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This California City Has The Most Homeless People in the Entire State

This California City Has The Most Homeless People in the Entire State

Within its sunny embrace lies a grim reality: a severe homelessness issue that befalls Los Angeles. More than 75,000 people—a number that is increasing annually—do not have a place to call home. They move around the streets of the city, using the open sky or their temporary tents for cover.

Inflationary housing prices, mental health issues, and a shortage of affordable housing are the main causes of this dire circumstance. Although supportive services and transitional housing might be a lifesaver, there is still a great demand for long-term housing and all-encompassing solutions.

Current Stat. of Homeless People in LA

The Los Angeles Homeless Services Authority recorded a 10% increase in the homeless population in the city of Los Angeles. This report was released in June 2023. The officials said that the numbers are disheartening.

Homeless people roam the streets of LA in day and night. They dwell in different types. Some make the sky their roof. While others make a tin or metal sheet their roof. A staggering number of people live in makeshift shelters.

People who are chronically homeless are without a job for a prolonged length of time and suffer from a debilitating illness. 41,980 unhoused people live in the city of Angeles. This number is far higher than the number during the pandemic. The county itself is suffering from the crisis.

Why Are People Homeless?

Well, the answer to this question is not complicated. It is rather simple. Many factors contribute to the homelessness crisis. Factors can be systematic as well as individual, or it can be a mix of both.


One of the main causes of the homelessness problem is the absence of affordable homes. People and families who are unable to pay for accommodation may find themselves living on the streets or in makeshift shelters.

The demand for affordable housing is greater than the supply of available units. It is more difficult for people with low or moderate salaries to find inexpensive and stable housing because of this scarcity, which also puts further pressure on the housing market.


Many people in Los Angeles find it challenging to afford safe and secure housing due to the city’s sharp rise in housing expenses.

The disparity in affordability is a result of differences in income levels. It can be difficult for many people and families, particularly those with lower earnings, to keep up with the rising cost of housing, which can result in homelessness and unstable housing.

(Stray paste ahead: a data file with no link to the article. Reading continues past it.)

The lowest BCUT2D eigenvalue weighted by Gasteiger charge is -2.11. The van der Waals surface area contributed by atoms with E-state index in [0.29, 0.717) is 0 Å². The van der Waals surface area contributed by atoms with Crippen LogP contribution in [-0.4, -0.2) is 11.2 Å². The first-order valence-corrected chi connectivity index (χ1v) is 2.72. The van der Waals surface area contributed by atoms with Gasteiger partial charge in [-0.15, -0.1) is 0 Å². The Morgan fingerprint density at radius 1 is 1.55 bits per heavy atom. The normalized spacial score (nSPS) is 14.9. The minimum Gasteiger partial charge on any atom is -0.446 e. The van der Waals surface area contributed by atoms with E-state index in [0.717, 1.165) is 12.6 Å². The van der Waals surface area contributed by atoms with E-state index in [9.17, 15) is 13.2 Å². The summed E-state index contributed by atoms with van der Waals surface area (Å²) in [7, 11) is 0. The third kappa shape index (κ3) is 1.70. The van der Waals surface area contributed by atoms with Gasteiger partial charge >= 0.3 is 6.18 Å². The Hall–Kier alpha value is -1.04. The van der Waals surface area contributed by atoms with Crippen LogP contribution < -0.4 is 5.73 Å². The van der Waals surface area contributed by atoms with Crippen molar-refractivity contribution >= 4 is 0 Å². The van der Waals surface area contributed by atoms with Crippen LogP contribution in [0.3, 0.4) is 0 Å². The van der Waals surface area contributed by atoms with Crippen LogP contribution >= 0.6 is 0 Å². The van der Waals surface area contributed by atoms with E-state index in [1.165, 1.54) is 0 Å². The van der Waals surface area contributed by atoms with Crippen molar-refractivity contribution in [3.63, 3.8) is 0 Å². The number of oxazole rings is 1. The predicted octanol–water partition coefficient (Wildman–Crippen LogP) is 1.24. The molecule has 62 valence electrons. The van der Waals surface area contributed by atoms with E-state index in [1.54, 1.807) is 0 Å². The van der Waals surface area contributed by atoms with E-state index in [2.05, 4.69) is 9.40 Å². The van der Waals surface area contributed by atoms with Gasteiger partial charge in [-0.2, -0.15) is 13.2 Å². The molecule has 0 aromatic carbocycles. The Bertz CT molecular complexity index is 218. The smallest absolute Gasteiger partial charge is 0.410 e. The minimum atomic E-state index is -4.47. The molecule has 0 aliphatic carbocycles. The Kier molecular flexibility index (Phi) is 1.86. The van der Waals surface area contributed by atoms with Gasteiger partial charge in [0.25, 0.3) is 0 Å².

Almost 80 percent of the homeless people face addiction issues. For those struggling with mental health and addiction disorders, keeping a steady job can be difficult, which makes it harder to find and keep accommodation. Addicted people end up spending all their money on their drugs and end up homeless.


A chronic illness or impairment can make finding and keeping a stable place to live challenging.
People who are homeless and have a chronic condition have more difficulties because of the complicated interaction between the two.

What is the Government Doing?

Local and national governments are aware of this crisis. They are also taking steps to mitigate the issue. But, it is not a one-day feat. Here are some of the programs to look out for:


The Biden-Harris administration launched the All Inside initiative, which offers Los Angeles and six additional cities customized support to expedite efforts to eradicate unsheltered homelessness.


This program was launched by the LA Mayor Karen Bass just after joining the office. The program aims to bring people out of tents and encampments and keep them inside so they don’t go back. The program and the Mayor received backlash from the public due to certain actions and results.


This program is funded by Measure H. The initiative helps people and families who are facing eviction to remain in their homes by offering short-term rentals and legal support.


Homelessness is not a personal choice; it’s a complex issue with systemic roots.

To address this catastrophe, all hands must pull together, combining resources, support networks, and a shared desire to break the cycle of homelessness that affects so many Angelenos.
Homeless people endure particular difficulties and come from a variety of backgrounds. A multifaceted strategy that addresses both systemic problems and individual needs is needed to address homelessness.

References: LA Times, Los Angeles Homeless Service Authority.

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